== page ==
Our body rolls onto its left side in jerky, uncoordinated fits and starts, the right arm clamped tight to aching ribs. Inch by slow inch, we stagger to our feet and I take in the scene.

It’s a horror show, the sort of thing you see in cheap space operas on the net. Except the view isn’t obscured by ads for the latest VR game and the blood isn’t made of corn syrup and dye. Ethan Chu must have hit his head on the corner of a table on the way down. His long form is splayed on the floor like a huge droplet of blood, limbs torqued and twisted, his eyes open and empty.

As empty as the eyes of the woman beside me in the shuttle. Green, and empty, and the only thing I saw before my own pain hit.

I need to help. It’s my job. It’s who I am, despite the months between me and medical staff greens. But our breaths are accelerating and our body is shaking and it wants nothing more than to turn tail and run away from the chaos.

And, in a moment of weakness, I let it do just that.

I’m in the hallway, hands grabbing at corners and handrails, unwieldy feet dragging me over a chunk of twisted metal coated on one side with fluffy insulation. I shoulder-check crewmembers in bright yellow emergency services suits in our suddenly-coordinated escape. A dangling breath mask smacks me in the face as I shove past one of them, and the strap whips frighteningly close to my eye.

We fall into the cul-de-sac of an open supply closet in a tangle of arms and legs and fingers and spit, my much-abused shoulders slamming into a wire shelving rack. The right hand grabs on and keeps us all upright until the feet get sorted out.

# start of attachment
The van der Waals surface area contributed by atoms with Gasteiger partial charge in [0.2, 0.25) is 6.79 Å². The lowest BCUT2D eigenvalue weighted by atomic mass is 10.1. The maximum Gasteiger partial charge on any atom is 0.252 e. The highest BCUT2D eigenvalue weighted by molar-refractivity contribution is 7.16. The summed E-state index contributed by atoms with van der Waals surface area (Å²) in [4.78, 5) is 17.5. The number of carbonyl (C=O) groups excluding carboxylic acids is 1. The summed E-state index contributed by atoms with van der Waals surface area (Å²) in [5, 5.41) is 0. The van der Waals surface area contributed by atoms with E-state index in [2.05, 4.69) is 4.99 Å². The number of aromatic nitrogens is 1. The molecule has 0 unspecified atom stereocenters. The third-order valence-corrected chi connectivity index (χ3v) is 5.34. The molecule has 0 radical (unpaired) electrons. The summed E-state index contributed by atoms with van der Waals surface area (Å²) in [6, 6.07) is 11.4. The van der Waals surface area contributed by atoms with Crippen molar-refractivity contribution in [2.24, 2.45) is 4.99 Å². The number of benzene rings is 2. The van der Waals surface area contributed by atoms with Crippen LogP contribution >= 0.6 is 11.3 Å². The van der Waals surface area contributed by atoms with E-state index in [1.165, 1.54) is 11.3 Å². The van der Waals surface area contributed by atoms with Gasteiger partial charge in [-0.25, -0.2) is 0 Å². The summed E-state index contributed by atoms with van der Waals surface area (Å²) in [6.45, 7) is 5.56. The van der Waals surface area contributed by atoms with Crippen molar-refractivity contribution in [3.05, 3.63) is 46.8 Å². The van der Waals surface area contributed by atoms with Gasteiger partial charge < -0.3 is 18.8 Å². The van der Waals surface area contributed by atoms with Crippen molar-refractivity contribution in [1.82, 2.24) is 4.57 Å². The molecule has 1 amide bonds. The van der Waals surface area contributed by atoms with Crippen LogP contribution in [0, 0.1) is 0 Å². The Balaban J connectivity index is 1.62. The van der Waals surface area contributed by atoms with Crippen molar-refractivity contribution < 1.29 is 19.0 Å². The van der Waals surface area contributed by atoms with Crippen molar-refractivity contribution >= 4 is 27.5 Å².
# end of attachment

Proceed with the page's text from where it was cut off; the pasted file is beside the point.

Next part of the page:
The left hand takes the opportunity to explore my tingling cheek and incandescently painful nose. Dick.

I’m panting like a sprinter, my pulse hammering in every bruise and broken place. Footsteps pound past my hiding spot, loud and then fading. Panic is squeezing my throat like yet another uncontrollable hand.

I’d say I don’t know when I became the person who runs away from danger rather than toward it, but that would be a lie. I can pinpoint it to a fraction of a second, when a needle of titanium shot through my brain and shattered me into a mutinous army of limbs and torso and head.

I want to scream. I was a medtech a year ago, and today, I can’t even help myself.

No. I can. I can.

“Let’s sit down.” I inhale slowly, exhale, inhale again. Blessedly, the fingers of the right hand soften their grip and we slide slowly to the floor. The left hand sweeps down to brace the fall, which means at least it’s leaving my face alone for the moment.

I mutter a thank you (my mother always taught me to be polite) and concentrate on the here and now. Grounding myself.

The closet is small and dark, but a sharply defined ray of blue-tinged light comes in the barely-open door. It’s a stretched reflection of the oval hatch, notched here and there where the soft gasket is torn, meaning I’m in an interior storage room that hasn’t exactly been kept at airlock quality of maintenance. The floor is nubbled under my fingers, a stiff industrial Berber carpet that the left hand seems to enjoy. The far wall is only a few feet from the tip of my swelling nose, close enough that both feet rest against it.

Outside, the klaxon whoops again, a long sliding scale from a wall-buzzing depth to an ear-piercing high. The right hand claps over my ear, and I wince. I appreciate the thought, hand, but that’s not very helpful. The hallway is quiet now, no more people rushing toward the mess hall, and the screams are quieting, joined by groans and unintelligible but still sharp-voiced direction from the emergency responders.